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Coping with Late Stage Alzheimer’s

Alzheimer’s disease is a progressive disease that is often broken down into three general stages: early (also called mild), middle (moderate), and late (severe). The stages do have some overlap, but each stage brings different symptoms and severity. Each person with the disease is different, and so different people may progress through the stages at different times with different primary symptoms. Late stage Alzheimer’s involves severe symptoms and can last anywhere from several weeks to several years.1 Knowing more about various symptoms of this stage and ways to provide care for a person in this stage can help make things a little less difficult.

Symptoms

As Alzheimer’s disease progresses, the person with the disease eventually loses the ability to respond to their surrounding environment, including responding to people.2 Memory and cognition continue to worsen, and eventually they are not able to control their own movements or body, needing intensive caregiving assistance. Symptoms that occur during late-stage Alzheimer’s disease include:2

  • Loss of physical abilities; ie, the ability to move, walk, sit up, feed self, and eventually, swallow
  • Increasing trouble communicating with others
  • Loss of awareness of recent events and of their surroundings
  • Requires continuous, 24/7 assistance with everyday activities and basic tasks and personal care
  • Increased susceptibility to infections

This stage can be very taxing for caregivers. If family members are taking care of the person with Alzheimer’s disease, they may want to seek additional, professional assistance at this time for moving the person and help with feeding and personal care. This is not only to help the caregiver, but also for the physical safety of the person with Alzheimer’s disease. Moving and lifting can be dangerous if one is not trained properly, and feeding someone with swallowing difficulties can be tricky, especially since the person is at risk for aspirating food and pneumonia. Some people may find that now is also the time when a memory care home may be the best option for a loved one with Alzheimer’s disease. These places often have a level of care that isn’t possible in their homes, with specialized staff, safety measures in place, and a built-in community for the person.

Strategies for daily living

Late-stage Alzheimer’s can be very difficult for family members and caregivers, especially if they are untrained in working with Alzheimer’s patients. If the person with Alzheimer’s disease is unable to move, sit up, or walk, a professional home health aide might be necessary. They can show caregivers how to safely and correctly move the person or change their position. A home health aide, nurse, or physical therapist can also provide family members and caregivers for strategies for bathing, feeding, and daily tasks.3 Even if the person cannot move independently, it’s helpful to move their limbs for range-of-motion and change their position to avoid bedsores, urinary tract infections, lung congestion, muscle atrophy, and blood clots.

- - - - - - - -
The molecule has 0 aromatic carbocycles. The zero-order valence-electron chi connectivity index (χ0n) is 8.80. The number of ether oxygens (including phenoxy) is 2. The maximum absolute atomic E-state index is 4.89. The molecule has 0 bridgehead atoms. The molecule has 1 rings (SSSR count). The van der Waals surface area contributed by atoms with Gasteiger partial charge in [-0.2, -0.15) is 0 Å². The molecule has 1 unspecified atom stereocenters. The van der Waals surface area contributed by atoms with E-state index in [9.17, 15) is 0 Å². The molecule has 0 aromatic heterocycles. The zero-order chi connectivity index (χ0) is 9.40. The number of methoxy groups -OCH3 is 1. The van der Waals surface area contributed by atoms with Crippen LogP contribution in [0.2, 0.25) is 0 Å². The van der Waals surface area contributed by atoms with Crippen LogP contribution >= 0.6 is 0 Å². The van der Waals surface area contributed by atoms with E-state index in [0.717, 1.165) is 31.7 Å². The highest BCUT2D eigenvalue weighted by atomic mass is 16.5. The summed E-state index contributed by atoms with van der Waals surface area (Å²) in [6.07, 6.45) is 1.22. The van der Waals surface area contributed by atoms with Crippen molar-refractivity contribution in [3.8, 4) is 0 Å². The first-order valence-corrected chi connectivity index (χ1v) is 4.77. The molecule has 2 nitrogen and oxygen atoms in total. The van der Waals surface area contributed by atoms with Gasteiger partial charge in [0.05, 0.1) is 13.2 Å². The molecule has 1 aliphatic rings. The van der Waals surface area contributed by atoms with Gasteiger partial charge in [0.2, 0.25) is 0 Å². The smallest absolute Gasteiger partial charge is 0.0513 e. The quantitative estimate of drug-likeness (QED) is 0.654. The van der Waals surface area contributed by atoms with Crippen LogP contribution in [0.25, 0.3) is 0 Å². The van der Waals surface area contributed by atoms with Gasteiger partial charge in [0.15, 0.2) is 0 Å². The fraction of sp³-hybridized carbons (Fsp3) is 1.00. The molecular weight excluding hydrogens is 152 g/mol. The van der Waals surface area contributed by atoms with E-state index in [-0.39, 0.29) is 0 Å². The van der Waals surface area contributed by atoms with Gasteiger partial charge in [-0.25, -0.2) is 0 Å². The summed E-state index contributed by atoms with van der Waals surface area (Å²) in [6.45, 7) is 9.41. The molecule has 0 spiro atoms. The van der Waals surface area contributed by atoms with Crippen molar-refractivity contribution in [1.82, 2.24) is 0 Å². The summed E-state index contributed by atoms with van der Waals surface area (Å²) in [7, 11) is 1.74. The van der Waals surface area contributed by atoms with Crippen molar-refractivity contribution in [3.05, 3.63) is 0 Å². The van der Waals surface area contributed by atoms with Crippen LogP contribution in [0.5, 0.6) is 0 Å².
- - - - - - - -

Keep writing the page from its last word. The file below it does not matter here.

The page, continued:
Things to keep in mind for providing caregiving to a person with late-stage Alzheimer’s disease3:

  • Maintain light in the room during the day to help prevent sundowning
  • Encourage social interactions
  • Change the person’s positioning every two hours
  • Serve meals at the same time each day, free of distractions
  • Give one food at a time, prepared in a way the person can eat it (small bites, chopped up, pureed, etc)
  • Liquid thickening agents to prevent aspiration
  • Use soft bedding that is breathable and is moisture absorbent.
  • Use wedges to help maintain comfortable positions
  • Change bedding regularly if wet or soiled
  • Encourage movement as much as possible
  • Elevate the head of the bed to allow better aeration of lungs
  • Prevent constipation
  • Ensure the person’s dentures fit properly, as poor-fitting dentures can cause feeding problems or pain
  • Feed high-calorie food and drink with adequate nutrition, especially if they aren’t eating a lot
  • Go slowly at mealtimes to avoid choking or overwhelming the person
  • Check for pressure sores and bedsores

Especially during late-stage Alzheimer’s disease, family members or caregivers should stay in contact and keep lines of communication open with the person’s doctor. The doctor can assist with information about safe transfers while caregiving, what to do as mobility decreases, ways to feed the person as their eating and swallowing abilities decrease, and things to look for as the person loses control of their movements and muscles. If the individual has any other medical conditions, staying in touch with the doctor is especially important, in order to avoid any complications from other health conditions. The doctor can also help with deciding on end-of-life care decisions like hospice, depending on the individual’s wishes.

Taking care of someone with late-stage Alzheimer’s can be challenging, and caregivers need to take care of themselves, as well. Finding a support group, either online or in-person, that can help navigate this experience and provide a supportive space can be a much-needed relief.

Written by: Jaime Rochelle Herndon | Last reviewed: June 2019
  1. Alzheimer’s Association. Late-Stage Caregiving. 2019. https://www.alz.org/help-support/caregiving/stages-behaviors/late-stage Accessed May 19, 2019.
  2. Alzheimer’s Association. Stages of Alzheimer’s. 2019. https://www.alz.org/alzheimers-dementia/stages Accessed May 19, 2019.
  3. National Institute on Aging. Coping With Late-Stage Alzheimer’s Disease. 2017. https://www.nia.nih.gov/health/coping-late-stage-alzheimers-disease Accessed May 19, 2019.